The Reynoldsburg school board voted Dec. 6 to place a 4.9-mill permanent improvement levy and bond issue on the March 4 ballot, and filed the issue with the Franklin County Board of Elections.
The issue would raise $56 million for school construction and renovations, including a second high school and seventh elementary school.
Passage is needed to receive another $55 million from the Ohio School Facilities Commission for the projects.
Officials have argued that a second high school and the elementary building, slated to be built on 69 acres at Summit and Refugee roads, are needed to alleviate overcrowding.
Voters rejected a similar bond issue last year.
Assistant Superintendent Stephen Dackin, who will be leading the district starting Jan. 1, said the funding picture has improved since then, but enrollment has not slowed.
The district now has the guarantee from the facilities commission that the state funds will be available with the local match, something that had not been received in 2006, Dackin said.
In the interim, enrollment at the high school has continued to expand. The building has a capacity of 1,300 students but houses 2,200, according to Dackin.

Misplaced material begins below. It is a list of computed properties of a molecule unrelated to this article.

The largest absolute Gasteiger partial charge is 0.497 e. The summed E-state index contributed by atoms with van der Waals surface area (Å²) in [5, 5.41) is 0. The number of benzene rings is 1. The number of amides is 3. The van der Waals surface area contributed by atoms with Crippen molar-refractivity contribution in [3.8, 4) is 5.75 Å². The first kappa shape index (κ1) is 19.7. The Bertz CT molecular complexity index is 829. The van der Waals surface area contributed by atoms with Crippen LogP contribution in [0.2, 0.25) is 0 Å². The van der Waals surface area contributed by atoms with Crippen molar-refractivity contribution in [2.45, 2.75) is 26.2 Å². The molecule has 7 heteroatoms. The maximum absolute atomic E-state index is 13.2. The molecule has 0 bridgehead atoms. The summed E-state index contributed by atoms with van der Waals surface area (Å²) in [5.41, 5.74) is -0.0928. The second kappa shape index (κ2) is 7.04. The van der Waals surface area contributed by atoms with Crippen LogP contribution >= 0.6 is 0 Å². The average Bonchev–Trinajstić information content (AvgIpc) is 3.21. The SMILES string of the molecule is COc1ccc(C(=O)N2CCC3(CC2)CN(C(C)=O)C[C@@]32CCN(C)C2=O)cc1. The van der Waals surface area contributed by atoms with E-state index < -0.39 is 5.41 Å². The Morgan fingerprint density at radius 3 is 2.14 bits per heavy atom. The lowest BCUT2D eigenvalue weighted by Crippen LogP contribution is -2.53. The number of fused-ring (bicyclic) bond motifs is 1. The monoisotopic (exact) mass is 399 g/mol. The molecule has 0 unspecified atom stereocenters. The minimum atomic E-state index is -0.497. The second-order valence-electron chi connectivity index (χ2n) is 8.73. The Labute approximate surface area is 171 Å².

District enrollment is projected to climb through 2014.
The funds would also used for $12.4 million in renovations to the existing high school; $8 million at Baldwin Road Junior High; $3.2 million at French Run Elementary; $5.4 million at Herbert Mills Elementary; $5.2 million at Rose Hill Elementary; and $1.2 million at Taylor Road Elementary.
The projects would be the culmination of an extensive building program, with state assistance, that has included the construction of Waggoner Road junior high and middle schools, and Slate Ridge Elementary, as well as renovations and additions at Hannah Ashton Middle School.
Superintendent Richard Ross has pointed out to the board that, with state funding remaining flat, the district will need to pass an operating levy in the near future.
State funding, which accounts for more than half of the district’s revenue, has stayed flat for the fourth year in a row.
Ross anticipates a budget gap of between $1 million and $1.5 million, and he said the board needs to look at possible budget reductions to close that gap.
An operating levy request could come as early as November, 2008, and will be part of the discussion when two new school board members take office in January, the assistant superintendent said.
Dackin pointed out that the district has not requested additional operating funds since 1997, and has opened three new buildings in that time.